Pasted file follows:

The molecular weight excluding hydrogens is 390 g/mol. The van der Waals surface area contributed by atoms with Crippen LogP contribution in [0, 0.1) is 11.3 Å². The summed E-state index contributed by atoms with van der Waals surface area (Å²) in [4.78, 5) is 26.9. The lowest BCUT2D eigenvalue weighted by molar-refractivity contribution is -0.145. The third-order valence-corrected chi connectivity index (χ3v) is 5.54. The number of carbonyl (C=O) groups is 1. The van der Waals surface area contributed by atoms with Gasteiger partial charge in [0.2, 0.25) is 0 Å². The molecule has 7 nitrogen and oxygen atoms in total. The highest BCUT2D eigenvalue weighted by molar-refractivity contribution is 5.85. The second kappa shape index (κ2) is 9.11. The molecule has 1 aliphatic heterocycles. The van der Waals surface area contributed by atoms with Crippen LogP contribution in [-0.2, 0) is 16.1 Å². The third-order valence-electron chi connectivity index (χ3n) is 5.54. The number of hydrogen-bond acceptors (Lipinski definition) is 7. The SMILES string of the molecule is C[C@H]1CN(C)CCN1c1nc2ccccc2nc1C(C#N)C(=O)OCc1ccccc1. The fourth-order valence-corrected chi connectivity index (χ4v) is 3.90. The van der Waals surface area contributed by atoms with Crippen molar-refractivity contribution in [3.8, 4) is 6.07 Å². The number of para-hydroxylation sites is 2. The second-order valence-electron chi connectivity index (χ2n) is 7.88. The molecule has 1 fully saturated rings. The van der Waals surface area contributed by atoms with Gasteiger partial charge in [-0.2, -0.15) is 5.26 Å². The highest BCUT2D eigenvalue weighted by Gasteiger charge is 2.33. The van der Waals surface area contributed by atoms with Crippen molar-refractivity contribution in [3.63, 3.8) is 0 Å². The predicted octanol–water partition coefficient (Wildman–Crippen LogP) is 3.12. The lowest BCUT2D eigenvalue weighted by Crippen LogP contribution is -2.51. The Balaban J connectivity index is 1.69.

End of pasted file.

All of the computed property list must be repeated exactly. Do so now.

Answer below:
The molecular weight excluding hydrogens is 390 g/mol. The van der Waals surface area contributed by atoms with Crippen LogP contribution in [0, 0.1) is 11.3 Å². The summed E-state index contributed by atoms with van der Waals surface area (Å²) in [4.78, 5) is 26.9. The lowest BCUT2D eigenvalue weighted by molar-refractivity contribution is -0.145. The third-order valence-corrected chi connectivity index (χ3v) is 5.54. The number of carbonyl (C=O) groups is 1. The van der Waals surface area contributed by atoms with Gasteiger partial charge in [0.2, 0.25) is 0 Å². The molecule has 7 nitrogen and oxygen atoms in total. The highest BCUT2D eigenvalue weighted by molar-refractivity contribution is 5.85. The second kappa shape index (κ2) is 9.11. The molecule has 1 aliphatic heterocycles. The van der Waals surface area contributed by atoms with Crippen LogP contribution in [-0.2, 0) is 16.1 Å². The third-order valence-electron chi connectivity index (χ3n) is 5.54. The number of hydrogen-bond acceptors (Lipinski definition) is 7. The SMILES string of the molecule is C[C@H]1CN(C)CCN1c1nc2ccccc2nc1C(C#N)C(=O)OCc1ccccc1. The fourth-order valence-corrected chi connectivity index (χ4v) is 3.90. The van der Waals surface area contributed by atoms with Crippen molar-refractivity contribution in [3.8, 4) is 6.07 Å². The number of para-hydroxylation sites is 2. The second-order valence-electron chi connectivity index (χ2n) is 7.88. The molecule has 1 fully saturated rings. The van der Waals surface area contributed by atoms with Gasteiger partial charge in [-0.2, -0.15) is 5.26 Å². The highest BCUT2D eigenvalue weighted by Gasteiger charge is 2.33. The van der Waals surface area contributed by atoms with Crippen molar-refractivity contribution in [3.63, 3.8) is 0 Å². The predicted octanol–water partition coefficient (Wildman–Crippen LogP) is 3.12. The lowest BCUT2D eigenvalue weighted by Crippen LogP contribution is -2.51. The Balaban J connectivity index is 1.69.